UPDATED: FDA to Decide on Approval for Women's Libido Drug, Flibanserin

UPDATED: FDA to Decide on Approval for Women's Libido Drug, Flibanserin
August 19, 2015

The "little blue pill" has been on the market for years, and this week the U.S. Food and Drug Administration (FDA) will decide if it will be joined by a pink counterpart.

Flibanserin, manufactured by Sprout Pharmaceuticals of Raleigh, NC, is a drug designed to treat low libido in women, often incorrectly referred to as the "female Viagra." The drug is seeking FDA approval for a third, after being denied twice since 2010, CNBC reports.

The result could be different this time after gaining the support of Even the Score, a group that advocates for women's sexual health equity. Dozens of women filled FDA hearing rooms over the past year to testify about the great benefit a libido aid could have had for their marriage.

"It's important to put the patient voice at the center of the discussion," Sprout CEO Cindy Whitehead told CNBC in an interview.

In June, an FDA advisory panel voted to recommend approval of flibanserin, provided that Sprout take certain steps to limit the pill's risks.

The decision has its share of doubters, however. Critics say that Sprout hasn't made any changes to the science behind flibanserin since the last FDA rejection, and are leaning solely on its publicity campaign. Open letters from about 200 health professionals argue that the drug is little better than a placebo and doesn't warrant the risk posed by the side effects.

"Approving flibanserin will not only unleash an unsafe drug onto the U.S. market, but will send a message to industry that pressuring the FDA through public relations campaigns can get a drug approved," wrote Adriane Fugh-Berman, an associate professor at Georgetown University Medical Center. Fugh-Berman questioned whether the subjects in the flibanserin study were truly experiencing a medical issue, as opposed to natural fluctuations in libido caused by aging or other external factors.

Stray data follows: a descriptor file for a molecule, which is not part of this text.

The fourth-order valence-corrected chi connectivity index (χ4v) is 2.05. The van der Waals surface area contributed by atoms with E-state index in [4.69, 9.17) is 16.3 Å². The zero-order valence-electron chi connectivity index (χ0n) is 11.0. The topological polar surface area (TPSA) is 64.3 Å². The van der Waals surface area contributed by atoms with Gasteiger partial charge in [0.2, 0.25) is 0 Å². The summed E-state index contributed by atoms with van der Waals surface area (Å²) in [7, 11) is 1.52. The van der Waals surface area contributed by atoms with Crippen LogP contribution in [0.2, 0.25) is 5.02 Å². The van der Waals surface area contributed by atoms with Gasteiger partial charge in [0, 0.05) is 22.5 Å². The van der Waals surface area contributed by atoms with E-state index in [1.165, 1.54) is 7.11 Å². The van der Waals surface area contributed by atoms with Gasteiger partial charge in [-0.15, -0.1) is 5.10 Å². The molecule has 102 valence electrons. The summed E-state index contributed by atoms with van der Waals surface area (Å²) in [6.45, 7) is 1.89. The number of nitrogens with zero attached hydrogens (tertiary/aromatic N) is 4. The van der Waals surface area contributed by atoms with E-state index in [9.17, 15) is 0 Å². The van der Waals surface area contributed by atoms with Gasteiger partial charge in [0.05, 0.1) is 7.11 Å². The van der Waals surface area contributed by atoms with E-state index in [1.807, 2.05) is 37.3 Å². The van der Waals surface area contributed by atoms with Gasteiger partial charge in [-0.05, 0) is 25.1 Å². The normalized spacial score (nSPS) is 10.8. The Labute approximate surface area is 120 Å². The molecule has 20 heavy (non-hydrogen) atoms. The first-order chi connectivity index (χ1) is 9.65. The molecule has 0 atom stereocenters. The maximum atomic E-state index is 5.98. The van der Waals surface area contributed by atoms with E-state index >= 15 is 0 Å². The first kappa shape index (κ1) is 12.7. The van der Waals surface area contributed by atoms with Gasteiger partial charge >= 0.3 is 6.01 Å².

An FDA analysis revealed that women who experienced two to three "satisfying sexual events" per month before taking the drug were increasing that total by an average 0.5 to 1 per month after beginning use of flibanserin.

Fugh-Berman noted that flibanserin can cause serious side effects: increased risk of fainting, low blood pressure, dizziness and sleepiness. She also contends that the drug has the sedative power of four alcoholic drinks.

On its website, Even the Score criticizes the FDA for approving Viagra and other drugs that improve men's sex lives, while no approved drugs exist for women. The FDA counters by saying that Viagra is a treatment for erectile dysfunction (which only requires improved blood flow), not low libido. Unlike Viagra, which men take before sex, women would take flibanserin every day for the rest of their sex lives.

UPDATE: On Tuesday, flibanserin won approval from the FDA. Whitehead says that the pill should hit the market by Oct. 17, 2015 under the brand name Addyi.